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The Pros and Cons of ETFs

Part II of our guide to ETFs

Christopher J. Traulsen, CFA 12 January, 2007 | 6:53PM

In Part I of this ETF guide, we walked through the basics of how exchange-traded funds (ETFs) work. Here, we'll take a closer look at ETFs, their advantages and disadvantages, and give you the information you need to decide if they might be a good fit for your portfolio.

Trading Flexibility
One key advantage that ETFs have over traditional mutual funds is trading flexibility. ETFs trade throughout the day, so you can buy and sell them when you want. However, it’s worth noting that the arbitrage mechanism (for more on this, see Part I of this guide) that keeps the prices ETFs trade at in line with their NAV, although very good, is not fail-safe. One premium discount study run by Salomon Smith Barney a few years back found that most were very small, and this can be seen in the general ability of the market return of ETFs to track their respective benchmarks’ well. However, there have been at least one instance of a sharp discount opening up. In 1998, iShares Malaysia traded at a 30% discount to NAV when Malaysia instituted capital controls.

It’s also noteworthy that some ETFs trade during periods when the market they track is closed (Japan ETFs, or example), which will cause their market price to deviate from NAV. The pricing appears to be much like that of futures, with investors bidding the market price up or down based on their expectations of the next day’s market movements. On the whole, however, the premiums/discounts on ETFs are extremely small when compared with those of Investment Trusts (closed-end funds).

In terms of the annual expenses charged to investors, ETFs are considerably less expensive than the vast majority of OEICs and unit trusts. iShares FTSE 250, for example, has a TER of just 0.40% per year, whilst HSBC FTSE 250 charges 0.77%. That kind of difference can add up to a large performance edge over time.

Still, the expense advantage of ETFs may prove to be more mirage than fact for some investors. That's because you must pay commissions to buy and sell ETFs, just as you would for stock transactions. If you plan on making a single, lump-sum investment, then it will almost certainly pay to choose a cheaper ETF over a traditional tracker. However, for those who plan to make regular, relatively frequent investments, if you have access to a fund that does not carry sales charges, that will often be cheaper than buying the ETF and paying commissions. We will soon implement a cost analysis tool on to help investors decide which route will save them the most money, so do check back.

Currently, only those ETFs tracking UK equity or bond indices are denominated in sterling. Many ETFs that trade on the LSE are denominated in US Dollars and Euros (generally, those tracking European indexes are denominated in Euros, while those tracking indexes in other regions are denominated in dollars). If the fund’s investments are in a different currency than it is denominated in (e.g., if its base currency is USD and its portfolio exposure is to the yen), this imposes an additional element of currency risk that investors need to keep in mind.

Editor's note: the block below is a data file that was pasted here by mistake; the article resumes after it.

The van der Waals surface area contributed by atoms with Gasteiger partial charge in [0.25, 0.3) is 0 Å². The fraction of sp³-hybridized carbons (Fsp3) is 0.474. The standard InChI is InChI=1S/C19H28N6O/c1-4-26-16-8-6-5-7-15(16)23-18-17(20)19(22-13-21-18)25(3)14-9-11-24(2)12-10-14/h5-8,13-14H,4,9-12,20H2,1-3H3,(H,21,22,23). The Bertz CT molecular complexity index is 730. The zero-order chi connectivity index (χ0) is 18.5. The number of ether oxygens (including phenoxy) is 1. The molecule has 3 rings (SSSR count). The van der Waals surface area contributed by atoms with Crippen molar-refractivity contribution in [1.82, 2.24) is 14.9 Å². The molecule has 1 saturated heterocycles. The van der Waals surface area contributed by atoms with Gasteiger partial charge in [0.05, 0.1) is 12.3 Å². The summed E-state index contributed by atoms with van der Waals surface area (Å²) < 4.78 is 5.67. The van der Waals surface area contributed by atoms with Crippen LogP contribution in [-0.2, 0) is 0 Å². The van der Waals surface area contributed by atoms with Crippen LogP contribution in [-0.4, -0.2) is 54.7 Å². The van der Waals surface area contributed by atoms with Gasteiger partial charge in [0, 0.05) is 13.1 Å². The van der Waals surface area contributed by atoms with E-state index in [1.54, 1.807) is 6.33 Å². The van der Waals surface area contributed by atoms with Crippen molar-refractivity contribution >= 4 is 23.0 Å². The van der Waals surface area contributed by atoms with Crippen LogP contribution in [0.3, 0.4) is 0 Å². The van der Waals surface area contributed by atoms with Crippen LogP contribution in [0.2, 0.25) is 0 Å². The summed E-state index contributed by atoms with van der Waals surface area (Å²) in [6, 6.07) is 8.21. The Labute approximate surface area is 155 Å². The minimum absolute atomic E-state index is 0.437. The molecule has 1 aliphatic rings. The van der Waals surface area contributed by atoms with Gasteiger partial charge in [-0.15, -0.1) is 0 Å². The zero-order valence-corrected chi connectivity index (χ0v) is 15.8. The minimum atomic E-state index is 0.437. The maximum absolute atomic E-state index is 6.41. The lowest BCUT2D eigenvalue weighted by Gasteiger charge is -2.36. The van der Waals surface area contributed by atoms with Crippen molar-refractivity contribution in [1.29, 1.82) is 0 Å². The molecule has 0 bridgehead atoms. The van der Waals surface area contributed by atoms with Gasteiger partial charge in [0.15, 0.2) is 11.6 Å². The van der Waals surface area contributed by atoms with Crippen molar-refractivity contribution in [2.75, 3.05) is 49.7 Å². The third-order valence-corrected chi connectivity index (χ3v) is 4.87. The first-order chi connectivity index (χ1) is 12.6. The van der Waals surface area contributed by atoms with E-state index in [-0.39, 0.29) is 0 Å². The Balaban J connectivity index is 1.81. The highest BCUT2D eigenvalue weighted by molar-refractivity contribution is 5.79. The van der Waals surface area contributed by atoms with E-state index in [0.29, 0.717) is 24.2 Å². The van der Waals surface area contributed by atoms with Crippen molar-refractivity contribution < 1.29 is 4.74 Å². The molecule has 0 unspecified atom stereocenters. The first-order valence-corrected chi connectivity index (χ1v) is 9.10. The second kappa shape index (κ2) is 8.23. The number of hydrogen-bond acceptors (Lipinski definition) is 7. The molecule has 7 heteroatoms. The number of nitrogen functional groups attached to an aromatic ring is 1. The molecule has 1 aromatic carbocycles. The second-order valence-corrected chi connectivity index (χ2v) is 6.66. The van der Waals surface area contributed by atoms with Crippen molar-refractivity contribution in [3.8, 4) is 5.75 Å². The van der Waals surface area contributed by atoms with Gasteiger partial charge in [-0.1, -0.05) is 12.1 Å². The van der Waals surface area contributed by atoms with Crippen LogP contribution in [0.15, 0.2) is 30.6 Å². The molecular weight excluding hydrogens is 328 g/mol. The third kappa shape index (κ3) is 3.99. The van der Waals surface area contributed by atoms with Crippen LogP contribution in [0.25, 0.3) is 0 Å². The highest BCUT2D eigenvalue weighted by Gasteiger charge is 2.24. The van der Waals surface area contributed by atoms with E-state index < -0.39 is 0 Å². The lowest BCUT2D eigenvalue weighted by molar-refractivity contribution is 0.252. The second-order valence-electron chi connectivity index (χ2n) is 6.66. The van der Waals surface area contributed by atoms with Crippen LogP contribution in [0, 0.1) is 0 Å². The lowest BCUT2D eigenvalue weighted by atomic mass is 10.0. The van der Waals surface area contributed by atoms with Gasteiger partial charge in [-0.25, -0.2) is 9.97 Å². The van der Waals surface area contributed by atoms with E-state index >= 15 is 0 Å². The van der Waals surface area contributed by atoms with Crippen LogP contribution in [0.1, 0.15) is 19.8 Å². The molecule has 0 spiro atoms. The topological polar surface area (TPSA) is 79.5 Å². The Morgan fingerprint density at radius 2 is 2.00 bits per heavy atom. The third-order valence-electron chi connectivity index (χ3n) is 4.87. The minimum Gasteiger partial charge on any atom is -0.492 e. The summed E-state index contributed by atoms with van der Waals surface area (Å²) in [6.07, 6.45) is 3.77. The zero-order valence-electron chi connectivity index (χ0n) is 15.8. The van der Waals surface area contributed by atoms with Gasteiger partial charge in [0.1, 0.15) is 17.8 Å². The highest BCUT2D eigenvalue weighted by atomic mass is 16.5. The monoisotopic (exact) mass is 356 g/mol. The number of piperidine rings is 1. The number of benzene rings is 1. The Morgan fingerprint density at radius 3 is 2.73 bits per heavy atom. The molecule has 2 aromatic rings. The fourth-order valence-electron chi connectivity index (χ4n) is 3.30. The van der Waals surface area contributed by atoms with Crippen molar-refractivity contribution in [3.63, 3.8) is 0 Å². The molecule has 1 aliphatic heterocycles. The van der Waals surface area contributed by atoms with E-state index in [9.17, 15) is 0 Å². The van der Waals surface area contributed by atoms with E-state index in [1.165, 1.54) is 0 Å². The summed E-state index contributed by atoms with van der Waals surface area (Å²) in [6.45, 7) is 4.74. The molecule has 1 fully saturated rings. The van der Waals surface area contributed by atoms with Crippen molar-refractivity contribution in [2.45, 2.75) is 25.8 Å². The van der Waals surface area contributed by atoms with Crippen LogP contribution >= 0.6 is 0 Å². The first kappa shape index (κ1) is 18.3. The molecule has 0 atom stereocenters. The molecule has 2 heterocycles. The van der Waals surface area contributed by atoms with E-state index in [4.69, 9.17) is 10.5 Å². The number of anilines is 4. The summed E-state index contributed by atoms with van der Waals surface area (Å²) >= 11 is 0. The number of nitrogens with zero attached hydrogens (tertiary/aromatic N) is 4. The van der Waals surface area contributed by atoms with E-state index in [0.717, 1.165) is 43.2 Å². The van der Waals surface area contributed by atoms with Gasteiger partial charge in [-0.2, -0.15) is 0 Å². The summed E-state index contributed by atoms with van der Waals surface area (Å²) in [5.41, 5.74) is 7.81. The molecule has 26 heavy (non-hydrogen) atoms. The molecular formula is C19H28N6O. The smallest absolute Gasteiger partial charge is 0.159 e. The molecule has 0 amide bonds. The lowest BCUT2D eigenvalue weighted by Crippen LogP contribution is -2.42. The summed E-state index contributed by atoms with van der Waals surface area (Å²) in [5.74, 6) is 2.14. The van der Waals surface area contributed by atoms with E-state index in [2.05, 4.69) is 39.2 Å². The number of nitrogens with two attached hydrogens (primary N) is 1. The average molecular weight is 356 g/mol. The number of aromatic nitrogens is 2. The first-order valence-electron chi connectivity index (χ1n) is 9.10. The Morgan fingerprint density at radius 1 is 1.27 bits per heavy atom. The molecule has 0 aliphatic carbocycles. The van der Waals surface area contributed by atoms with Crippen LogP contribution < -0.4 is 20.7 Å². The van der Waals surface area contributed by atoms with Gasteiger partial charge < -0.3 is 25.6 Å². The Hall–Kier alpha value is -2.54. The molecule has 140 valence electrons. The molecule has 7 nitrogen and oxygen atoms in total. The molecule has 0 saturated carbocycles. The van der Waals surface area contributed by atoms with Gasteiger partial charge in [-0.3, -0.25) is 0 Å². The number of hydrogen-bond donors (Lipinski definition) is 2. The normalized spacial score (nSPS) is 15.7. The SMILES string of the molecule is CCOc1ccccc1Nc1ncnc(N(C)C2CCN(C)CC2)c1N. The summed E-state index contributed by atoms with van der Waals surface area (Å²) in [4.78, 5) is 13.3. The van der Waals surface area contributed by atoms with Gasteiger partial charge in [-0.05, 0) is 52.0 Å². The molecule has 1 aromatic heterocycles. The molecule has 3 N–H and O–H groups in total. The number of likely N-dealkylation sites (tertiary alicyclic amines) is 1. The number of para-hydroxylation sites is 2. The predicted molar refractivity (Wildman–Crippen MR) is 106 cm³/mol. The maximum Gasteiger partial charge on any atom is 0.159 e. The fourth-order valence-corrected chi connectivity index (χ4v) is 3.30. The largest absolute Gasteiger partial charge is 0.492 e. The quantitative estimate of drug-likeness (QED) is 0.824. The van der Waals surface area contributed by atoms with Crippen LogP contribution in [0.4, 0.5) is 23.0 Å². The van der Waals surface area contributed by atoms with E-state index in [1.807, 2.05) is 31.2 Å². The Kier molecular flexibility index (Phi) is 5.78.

Because they are shielded from investor trading (remember, investors trade among themselves over an exchange—only those dealing in 50,000 share blocks called creation units deal directly with the fund), ETFs shouldn't have to keep cash on hand to meet redemptions, or be forced to sell stocks into a declining market for the same purpose. In all, this should allow ETF managers to run their portfolios extremely efficiently, which could give them a slight edge over traditional trackers.

ETFs have a lot to offer. They're flexible and low-cost, and their underlying portfolios are protected from the impact of investor trading, making them more efficient to manage than traditional OEICs and unit trusts.

Nevertheless, look carefully before you leap. ETFs' cost advantage isn't always as large as it might seem, and trading costs can quickly add up. Particularly if you wish to invest regular sums of money, you may be better off choosing a traditional fund without sales charges. If you’re investing a lump sum, however, or if you can’t access a fund without paying an initial or deferred charge, ETFs may well give you the best value for money.

The information contained within is for educational and informational purposes ONLY. It is not intended nor should it be considered an invitation or inducement to buy or sell a security or securities noted within nor should it be viewed as a communication intended to persuade or incite you to buy or sell security or securities noted within. Any commentary provided is the opinion of the author and should not be considered a personalised recommendation. The information contained within should not be a person's sole basis for making an investment decision. Please contact your financial professional before making an investment decision.

About Author Christopher J. Traulsen, CFA

Christopher J. Traulsen, CFA  is director of fund research, Europe and Asia, Morningstar.